“That is something we had to learn, frankly, the hard way,” Harper said. “We want our teachers teaching.”
The transition for regular teachers would be hard enough in normal times. Now, they must adapt while, in many cases, acting as adjunct teachers for their own children.
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That is another element of online education that may not be obvious at first glance: Online schools require significant parent involvement, particularly with younger students. Parents at both the Connections and Cyber academies agree to act as, or find, “coaches” to work alongside their kids.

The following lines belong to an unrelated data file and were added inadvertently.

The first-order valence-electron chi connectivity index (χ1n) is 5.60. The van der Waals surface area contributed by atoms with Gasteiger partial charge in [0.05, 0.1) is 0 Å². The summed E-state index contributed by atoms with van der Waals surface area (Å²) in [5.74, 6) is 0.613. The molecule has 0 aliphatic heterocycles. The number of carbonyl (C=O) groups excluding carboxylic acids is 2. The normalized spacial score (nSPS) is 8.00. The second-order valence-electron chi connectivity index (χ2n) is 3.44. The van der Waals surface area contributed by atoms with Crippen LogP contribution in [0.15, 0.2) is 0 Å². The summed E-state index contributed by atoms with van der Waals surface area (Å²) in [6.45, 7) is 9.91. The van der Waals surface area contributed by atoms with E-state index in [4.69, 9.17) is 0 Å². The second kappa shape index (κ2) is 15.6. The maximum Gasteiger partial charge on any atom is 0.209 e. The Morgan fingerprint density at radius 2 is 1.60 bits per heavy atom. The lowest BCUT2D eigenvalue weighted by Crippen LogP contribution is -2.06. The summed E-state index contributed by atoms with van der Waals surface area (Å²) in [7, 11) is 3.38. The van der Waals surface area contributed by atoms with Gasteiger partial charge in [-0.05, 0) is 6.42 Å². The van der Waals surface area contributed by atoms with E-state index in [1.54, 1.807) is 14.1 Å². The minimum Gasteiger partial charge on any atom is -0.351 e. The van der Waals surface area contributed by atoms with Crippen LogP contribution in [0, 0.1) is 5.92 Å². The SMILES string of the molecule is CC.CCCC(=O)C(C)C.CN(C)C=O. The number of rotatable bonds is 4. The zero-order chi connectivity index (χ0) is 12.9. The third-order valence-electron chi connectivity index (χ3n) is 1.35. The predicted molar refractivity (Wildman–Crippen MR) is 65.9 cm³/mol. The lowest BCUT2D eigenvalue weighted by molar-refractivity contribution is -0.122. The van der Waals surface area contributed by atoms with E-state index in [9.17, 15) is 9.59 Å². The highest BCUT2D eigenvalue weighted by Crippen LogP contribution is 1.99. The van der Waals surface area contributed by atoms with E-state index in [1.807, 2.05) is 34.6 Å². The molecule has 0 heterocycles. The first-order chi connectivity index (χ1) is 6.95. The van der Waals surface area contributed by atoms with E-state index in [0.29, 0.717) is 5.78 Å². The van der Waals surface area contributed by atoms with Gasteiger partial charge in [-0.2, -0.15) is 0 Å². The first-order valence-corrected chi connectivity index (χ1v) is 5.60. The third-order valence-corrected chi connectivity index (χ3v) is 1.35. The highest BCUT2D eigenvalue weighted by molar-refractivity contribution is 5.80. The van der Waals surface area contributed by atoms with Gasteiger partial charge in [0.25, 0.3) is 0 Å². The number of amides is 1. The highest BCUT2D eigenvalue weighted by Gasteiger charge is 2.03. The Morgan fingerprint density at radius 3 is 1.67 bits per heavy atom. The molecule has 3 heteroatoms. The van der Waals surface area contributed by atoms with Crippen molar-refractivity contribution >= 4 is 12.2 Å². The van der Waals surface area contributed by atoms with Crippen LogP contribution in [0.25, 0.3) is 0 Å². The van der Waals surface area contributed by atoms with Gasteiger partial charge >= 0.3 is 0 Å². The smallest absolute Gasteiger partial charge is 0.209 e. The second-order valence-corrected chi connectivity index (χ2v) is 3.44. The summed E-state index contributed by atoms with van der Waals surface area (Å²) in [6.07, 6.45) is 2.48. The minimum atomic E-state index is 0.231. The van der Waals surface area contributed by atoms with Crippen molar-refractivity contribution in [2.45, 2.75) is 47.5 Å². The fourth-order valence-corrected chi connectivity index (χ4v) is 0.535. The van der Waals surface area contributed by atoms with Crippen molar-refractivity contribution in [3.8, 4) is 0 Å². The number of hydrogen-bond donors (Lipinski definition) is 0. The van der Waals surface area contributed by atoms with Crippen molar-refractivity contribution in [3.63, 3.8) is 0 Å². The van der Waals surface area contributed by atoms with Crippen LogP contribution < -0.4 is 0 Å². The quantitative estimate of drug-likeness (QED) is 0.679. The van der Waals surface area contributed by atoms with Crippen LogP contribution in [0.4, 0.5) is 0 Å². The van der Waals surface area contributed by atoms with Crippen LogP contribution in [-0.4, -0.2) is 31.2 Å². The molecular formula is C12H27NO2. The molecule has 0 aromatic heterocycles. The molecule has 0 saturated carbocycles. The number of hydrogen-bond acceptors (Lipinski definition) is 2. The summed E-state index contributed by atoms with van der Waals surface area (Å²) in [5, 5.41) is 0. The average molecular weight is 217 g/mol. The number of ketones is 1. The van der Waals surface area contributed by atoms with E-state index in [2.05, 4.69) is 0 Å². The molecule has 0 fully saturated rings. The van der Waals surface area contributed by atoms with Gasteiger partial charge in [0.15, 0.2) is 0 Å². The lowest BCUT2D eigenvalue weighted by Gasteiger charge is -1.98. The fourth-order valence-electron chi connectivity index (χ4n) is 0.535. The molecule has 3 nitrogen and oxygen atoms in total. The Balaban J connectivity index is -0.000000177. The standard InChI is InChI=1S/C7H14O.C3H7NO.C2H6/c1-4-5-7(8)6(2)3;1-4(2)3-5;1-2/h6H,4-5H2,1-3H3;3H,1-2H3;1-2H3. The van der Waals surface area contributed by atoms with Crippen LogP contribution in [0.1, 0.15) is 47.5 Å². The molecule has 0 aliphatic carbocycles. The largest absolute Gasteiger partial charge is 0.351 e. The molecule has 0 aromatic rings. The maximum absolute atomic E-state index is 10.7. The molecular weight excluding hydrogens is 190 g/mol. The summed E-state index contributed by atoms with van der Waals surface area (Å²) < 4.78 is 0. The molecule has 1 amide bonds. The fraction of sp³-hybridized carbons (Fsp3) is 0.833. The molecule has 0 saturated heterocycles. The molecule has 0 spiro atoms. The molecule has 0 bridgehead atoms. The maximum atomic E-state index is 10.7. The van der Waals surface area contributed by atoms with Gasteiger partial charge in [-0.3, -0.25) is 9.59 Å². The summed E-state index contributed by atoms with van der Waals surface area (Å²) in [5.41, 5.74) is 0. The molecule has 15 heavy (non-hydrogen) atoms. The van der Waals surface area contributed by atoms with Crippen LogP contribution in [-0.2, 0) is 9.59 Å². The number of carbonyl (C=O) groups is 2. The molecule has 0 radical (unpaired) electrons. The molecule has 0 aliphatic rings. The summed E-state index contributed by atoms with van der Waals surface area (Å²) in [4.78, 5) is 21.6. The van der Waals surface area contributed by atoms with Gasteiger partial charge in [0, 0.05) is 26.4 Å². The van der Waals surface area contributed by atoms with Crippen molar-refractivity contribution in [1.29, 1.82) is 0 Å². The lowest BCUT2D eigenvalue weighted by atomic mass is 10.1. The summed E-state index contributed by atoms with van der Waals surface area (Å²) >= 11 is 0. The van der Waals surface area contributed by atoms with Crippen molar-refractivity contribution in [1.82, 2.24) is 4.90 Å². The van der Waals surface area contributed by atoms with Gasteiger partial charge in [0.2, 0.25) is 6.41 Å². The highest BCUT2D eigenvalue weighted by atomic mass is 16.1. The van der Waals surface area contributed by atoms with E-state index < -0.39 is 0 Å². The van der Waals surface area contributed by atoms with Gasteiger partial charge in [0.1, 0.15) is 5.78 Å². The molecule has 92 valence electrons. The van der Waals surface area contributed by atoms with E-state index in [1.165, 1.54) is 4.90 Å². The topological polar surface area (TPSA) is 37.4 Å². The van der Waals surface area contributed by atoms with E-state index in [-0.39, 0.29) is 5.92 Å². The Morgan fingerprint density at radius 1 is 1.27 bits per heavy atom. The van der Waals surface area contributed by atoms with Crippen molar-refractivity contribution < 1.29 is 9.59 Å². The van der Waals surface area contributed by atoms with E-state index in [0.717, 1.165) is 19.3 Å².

Bilal-Page knew this, of course, but she and her husband are now feeling it, too. They send their three young children, the youngest age 2, to regular schools (they are too young for Georgia Connections, which starts in fifth grade), but now must learn how to coach them. Dad has been coaching in math, and both parents have been watching videos to learn how to teach their youngest about shapes and colors. Outnumbered, they’ve had to juggle.
“He takes one girl and I take the other,” she said, “and the youngest kind of gets both of us.”